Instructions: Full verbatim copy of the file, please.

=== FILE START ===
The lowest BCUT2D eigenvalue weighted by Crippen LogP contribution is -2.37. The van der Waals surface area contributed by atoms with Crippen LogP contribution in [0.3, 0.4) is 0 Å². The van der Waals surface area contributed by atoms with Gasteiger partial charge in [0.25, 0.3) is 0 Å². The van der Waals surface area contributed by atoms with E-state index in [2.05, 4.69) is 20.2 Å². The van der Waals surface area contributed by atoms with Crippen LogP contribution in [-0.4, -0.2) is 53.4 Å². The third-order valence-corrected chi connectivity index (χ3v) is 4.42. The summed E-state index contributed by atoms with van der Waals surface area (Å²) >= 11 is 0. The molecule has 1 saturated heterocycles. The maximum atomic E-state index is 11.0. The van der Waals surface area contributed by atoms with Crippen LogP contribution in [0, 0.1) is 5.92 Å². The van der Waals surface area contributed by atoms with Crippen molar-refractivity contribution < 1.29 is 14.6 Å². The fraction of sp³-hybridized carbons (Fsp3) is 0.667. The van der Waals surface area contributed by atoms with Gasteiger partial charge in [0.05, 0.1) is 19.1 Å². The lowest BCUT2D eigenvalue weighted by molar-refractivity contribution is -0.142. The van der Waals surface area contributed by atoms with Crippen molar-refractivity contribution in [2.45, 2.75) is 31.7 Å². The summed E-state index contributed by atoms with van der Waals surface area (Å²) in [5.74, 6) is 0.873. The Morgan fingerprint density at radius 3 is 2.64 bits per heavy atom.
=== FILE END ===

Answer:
The lowest BCUT2D eigenvalue weighted by Crippen LogP contribution is -2.37. The van der Waals surface area contributed by atoms with Crippen LogP contribution in [0.3, 0.4) is 0 Å². The van der Waals surface area contributed by atoms with Gasteiger partial charge in [0.25, 0.3) is 0 Å². The van der Waals surface area contributed by atoms with E-state index in [2.05, 4.69) is 20.2 Å². The van der Waals surface area contributed by atoms with Crippen LogP contribution in [-0.4, -0.2) is 53.4 Å². The third-order valence-corrected chi connectivity index (χ3v) is 4.42. The summed E-state index contributed by atoms with van der Waals surface area (Å²) >= 11 is 0. The molecule has 1 saturated heterocycles. The maximum atomic E-state index is 11.0. The van der Waals surface area contributed by atoms with Crippen LogP contribution in [0, 0.1) is 5.92 Å². The van der Waals surface area contributed by atoms with Crippen molar-refractivity contribution < 1.29 is 14.6 Å². The fraction of sp³-hybridized carbons (Fsp3) is 0.667. The van der Waals surface area contributed by atoms with Gasteiger partial charge in [0.05, 0.1) is 19.1 Å². The lowest BCUT2D eigenvalue weighted by molar-refractivity contribution is -0.142. The van der Waals surface area contributed by atoms with Crippen molar-refractivity contribution in [2.45, 2.75) is 31.7 Å². The summed E-state index contributed by atoms with van der Waals surface area (Å²) in [5.74, 6) is 0.873. The Morgan fingerprint density at radius 3 is 2.64 bits per heavy atom.